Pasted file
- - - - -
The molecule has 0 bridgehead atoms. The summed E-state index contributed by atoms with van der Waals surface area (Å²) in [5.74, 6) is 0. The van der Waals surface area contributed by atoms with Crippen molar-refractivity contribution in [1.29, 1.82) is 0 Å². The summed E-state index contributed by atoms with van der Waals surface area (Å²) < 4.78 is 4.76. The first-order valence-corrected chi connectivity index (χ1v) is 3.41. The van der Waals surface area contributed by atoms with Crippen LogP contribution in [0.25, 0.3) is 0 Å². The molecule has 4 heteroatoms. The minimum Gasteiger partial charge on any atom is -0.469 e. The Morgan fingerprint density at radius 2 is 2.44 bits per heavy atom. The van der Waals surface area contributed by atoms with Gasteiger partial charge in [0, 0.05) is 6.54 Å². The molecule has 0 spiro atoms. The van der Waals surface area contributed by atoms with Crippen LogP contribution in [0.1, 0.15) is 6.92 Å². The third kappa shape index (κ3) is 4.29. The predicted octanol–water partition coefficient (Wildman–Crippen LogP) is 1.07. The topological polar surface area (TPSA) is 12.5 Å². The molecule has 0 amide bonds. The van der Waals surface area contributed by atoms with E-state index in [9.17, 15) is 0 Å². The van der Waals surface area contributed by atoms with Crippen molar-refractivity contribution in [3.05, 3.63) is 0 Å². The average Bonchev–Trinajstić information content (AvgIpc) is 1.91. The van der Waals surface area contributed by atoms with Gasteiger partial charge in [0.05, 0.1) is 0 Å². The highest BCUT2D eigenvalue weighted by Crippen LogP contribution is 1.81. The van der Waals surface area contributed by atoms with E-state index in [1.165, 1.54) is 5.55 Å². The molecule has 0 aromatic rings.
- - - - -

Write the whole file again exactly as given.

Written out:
The molecule has 0 bridgehead atoms. The summed E-state index contributed by atoms with van der Waals surface area (Å²) in [5.74, 6) is 0. The van der Waals surface area contributed by atoms with Crippen molar-refractivity contribution in [1.29, 1.82) is 0 Å². The summed E-state index contributed by atoms with van der Waals surface area (Å²) < 4.78 is 4.76. The first-order valence-corrected chi connectivity index (χ1v) is 3.41. The van der Waals surface area contributed by atoms with Crippen LogP contribution in [0.25, 0.3) is 0 Å². The molecule has 4 heteroatoms. The minimum Gasteiger partial charge on any atom is -0.469 e. The Morgan fingerprint density at radius 2 is 2.44 bits per heavy atom. The van der Waals surface area contributed by atoms with Gasteiger partial charge in [0, 0.05) is 6.54 Å². The molecule has 0 spiro atoms. The van der Waals surface area contributed by atoms with Crippen LogP contribution in [0.1, 0.15) is 6.92 Å². The third kappa shape index (κ3) is 4.29. The predicted octanol–water partition coefficient (Wildman–Crippen LogP) is 1.07. The topological polar surface area (TPSA) is 12.5 Å². The molecule has 0 amide bonds. The van der Waals surface area contributed by atoms with E-state index in [9.17, 15) is 0 Å². The van der Waals surface area contributed by atoms with Crippen molar-refractivity contribution in [3.05, 3.63) is 0 Å². The average Bonchev–Trinajstić information content (AvgIpc) is 1.91. The van der Waals surface area contributed by atoms with Gasteiger partial charge in [0.05, 0.1) is 0 Å². The highest BCUT2D eigenvalue weighted by Crippen LogP contribution is 1.81. The van der Waals surface area contributed by atoms with E-state index in [1.165, 1.54) is 5.55 Å². The molecule has 0 aromatic rings.